Wednesday, August 31, 2005

The Bandit Of Joy

Max Lucado

Black Bart terrorized the Wells Fargo stage line for thirteen years, roaring like a tornado in and out of the Sierra Nevadas, spooking the most rugged frontiersmen.

During his reign of terror between 1875 and 1883, he is credited with stealing the bags and the breath away from twenty-nine different stagecoach crews.

A hood hid his face. No victim ever saw him. No artist ever sketched his features. No sheriff could ever track his trail. He never fired a shot or took a hostage.

He didn't have to. His presence was enough to paralyze.

He reminds me of another thief-one who's still around. You know him. Oh you've never seen his face, either. You couldn't describe his voice or sketch his profile. But when he's near, you know it in a heartbeat.

If you've ever been in the hospital, you've felt the leathery brush of his hand against yours.
If you've ever sensed someone was following you, you've felt his cold breath down your neck.

If you've awakened late at night in a strange room, it was his husky whisper that stole your slumber.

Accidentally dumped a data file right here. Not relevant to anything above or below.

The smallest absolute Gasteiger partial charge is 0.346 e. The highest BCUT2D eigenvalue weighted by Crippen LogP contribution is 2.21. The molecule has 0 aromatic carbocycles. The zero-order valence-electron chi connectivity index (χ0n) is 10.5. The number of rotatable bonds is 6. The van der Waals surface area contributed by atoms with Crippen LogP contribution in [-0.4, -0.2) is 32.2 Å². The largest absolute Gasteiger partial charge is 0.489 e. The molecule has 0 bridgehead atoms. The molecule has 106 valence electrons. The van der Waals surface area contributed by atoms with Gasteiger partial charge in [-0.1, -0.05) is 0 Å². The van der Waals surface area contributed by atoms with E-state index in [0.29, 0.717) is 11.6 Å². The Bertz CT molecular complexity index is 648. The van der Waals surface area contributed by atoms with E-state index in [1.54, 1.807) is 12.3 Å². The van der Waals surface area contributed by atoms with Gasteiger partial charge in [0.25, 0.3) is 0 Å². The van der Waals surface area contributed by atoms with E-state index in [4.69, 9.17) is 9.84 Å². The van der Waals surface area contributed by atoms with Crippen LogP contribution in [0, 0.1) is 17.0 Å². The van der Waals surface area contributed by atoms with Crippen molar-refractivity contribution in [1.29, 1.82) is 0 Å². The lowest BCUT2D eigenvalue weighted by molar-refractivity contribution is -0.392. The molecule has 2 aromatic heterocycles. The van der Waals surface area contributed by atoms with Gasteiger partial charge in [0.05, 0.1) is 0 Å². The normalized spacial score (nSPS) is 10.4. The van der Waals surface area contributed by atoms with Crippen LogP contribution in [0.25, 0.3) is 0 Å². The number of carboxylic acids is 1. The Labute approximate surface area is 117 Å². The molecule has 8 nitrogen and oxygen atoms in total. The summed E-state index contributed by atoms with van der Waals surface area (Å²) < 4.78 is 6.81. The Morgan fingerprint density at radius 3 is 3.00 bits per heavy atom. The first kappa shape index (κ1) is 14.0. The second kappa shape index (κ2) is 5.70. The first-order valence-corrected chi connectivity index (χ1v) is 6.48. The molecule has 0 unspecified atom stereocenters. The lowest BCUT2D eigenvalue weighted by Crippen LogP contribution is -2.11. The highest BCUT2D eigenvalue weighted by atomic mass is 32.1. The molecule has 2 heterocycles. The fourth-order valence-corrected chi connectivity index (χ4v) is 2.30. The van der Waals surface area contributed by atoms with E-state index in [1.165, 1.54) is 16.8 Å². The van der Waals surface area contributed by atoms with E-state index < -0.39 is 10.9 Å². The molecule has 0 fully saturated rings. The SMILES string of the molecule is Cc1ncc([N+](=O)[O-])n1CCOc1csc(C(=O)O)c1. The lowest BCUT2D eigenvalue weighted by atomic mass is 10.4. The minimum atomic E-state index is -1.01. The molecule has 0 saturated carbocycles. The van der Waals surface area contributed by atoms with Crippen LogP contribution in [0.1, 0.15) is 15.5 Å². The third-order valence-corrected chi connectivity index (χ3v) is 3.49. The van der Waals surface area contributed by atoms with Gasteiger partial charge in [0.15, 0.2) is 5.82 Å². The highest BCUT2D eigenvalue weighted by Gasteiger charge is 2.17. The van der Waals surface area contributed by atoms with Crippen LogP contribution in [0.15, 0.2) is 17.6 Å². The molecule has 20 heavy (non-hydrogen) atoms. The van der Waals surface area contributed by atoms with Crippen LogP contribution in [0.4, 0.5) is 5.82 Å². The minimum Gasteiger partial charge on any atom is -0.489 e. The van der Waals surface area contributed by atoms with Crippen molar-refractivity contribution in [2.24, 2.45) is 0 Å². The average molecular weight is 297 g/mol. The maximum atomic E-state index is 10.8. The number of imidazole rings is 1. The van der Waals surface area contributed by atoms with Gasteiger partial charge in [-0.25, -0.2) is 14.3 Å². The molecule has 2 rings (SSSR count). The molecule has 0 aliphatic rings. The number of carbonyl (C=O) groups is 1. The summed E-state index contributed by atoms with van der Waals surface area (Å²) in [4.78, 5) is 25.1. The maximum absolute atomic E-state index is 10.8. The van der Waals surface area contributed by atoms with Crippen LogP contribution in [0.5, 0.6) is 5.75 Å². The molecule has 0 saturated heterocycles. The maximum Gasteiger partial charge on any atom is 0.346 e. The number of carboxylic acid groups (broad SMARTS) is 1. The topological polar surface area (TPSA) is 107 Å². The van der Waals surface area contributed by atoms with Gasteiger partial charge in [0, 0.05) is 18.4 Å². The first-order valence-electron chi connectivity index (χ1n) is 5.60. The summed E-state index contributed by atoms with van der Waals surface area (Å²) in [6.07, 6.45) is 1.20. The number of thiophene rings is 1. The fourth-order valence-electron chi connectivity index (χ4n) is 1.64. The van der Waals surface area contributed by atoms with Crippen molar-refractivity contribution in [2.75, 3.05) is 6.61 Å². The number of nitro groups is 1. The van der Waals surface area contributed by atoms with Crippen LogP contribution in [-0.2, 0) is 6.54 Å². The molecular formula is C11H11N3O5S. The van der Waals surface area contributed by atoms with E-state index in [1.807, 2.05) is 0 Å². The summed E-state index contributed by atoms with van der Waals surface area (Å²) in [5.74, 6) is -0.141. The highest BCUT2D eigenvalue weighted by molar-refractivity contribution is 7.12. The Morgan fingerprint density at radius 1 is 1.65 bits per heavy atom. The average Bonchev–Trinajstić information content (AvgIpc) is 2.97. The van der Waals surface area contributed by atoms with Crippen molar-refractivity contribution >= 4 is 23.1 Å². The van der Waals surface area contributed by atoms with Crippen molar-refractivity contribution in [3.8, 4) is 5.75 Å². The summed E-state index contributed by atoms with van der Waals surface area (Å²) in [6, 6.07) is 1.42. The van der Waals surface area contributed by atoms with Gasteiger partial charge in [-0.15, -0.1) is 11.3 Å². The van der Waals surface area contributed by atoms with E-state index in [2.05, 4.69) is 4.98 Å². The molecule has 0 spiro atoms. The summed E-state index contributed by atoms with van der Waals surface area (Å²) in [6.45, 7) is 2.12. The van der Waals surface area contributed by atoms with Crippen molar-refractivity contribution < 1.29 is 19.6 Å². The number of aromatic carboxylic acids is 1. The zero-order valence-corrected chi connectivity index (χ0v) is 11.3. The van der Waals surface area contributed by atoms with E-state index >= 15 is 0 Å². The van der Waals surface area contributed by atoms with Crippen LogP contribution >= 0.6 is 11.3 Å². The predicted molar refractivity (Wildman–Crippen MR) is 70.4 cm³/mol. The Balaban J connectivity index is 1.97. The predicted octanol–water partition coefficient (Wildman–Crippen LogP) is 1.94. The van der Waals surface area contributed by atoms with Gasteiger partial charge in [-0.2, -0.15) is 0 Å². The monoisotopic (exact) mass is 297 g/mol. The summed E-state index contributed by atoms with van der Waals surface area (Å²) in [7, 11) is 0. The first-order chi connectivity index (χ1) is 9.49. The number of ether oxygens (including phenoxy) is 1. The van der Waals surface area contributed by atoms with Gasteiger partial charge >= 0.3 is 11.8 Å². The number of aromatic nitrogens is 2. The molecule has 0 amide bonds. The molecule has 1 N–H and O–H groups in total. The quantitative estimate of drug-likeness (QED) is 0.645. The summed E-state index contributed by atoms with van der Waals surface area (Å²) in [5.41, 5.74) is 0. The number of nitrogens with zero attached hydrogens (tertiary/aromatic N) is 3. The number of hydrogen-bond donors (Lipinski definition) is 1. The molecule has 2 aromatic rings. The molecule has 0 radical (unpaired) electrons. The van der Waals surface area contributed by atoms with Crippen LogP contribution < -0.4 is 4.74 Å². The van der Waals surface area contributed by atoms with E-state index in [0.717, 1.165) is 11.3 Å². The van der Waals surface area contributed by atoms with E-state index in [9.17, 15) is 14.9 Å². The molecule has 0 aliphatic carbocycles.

You know him.

It was this thief who left your palms sweaty as you went for the job interview. It was this con man who convinced you to swap your integrity for popularity.

And it was this scoundrel who whispered in your ear as you left the cemetery, "You may be next."

He's the Black Bart of the soul. He doesn't want your money. He doesn't want your diamonds. He won't go after your car. He wants something far more precious. He wants your peace of mind-your joy.

His name? Fear.

His task is to take your courage and leave you timid and trembling. Fear of death, fear of failure, fear of God, fear of tomorrow-his arsenal is vast. His goal? To create cowardly, joyless souls.

From The Applause of Heaven
Copyright 1990, Max Lucado

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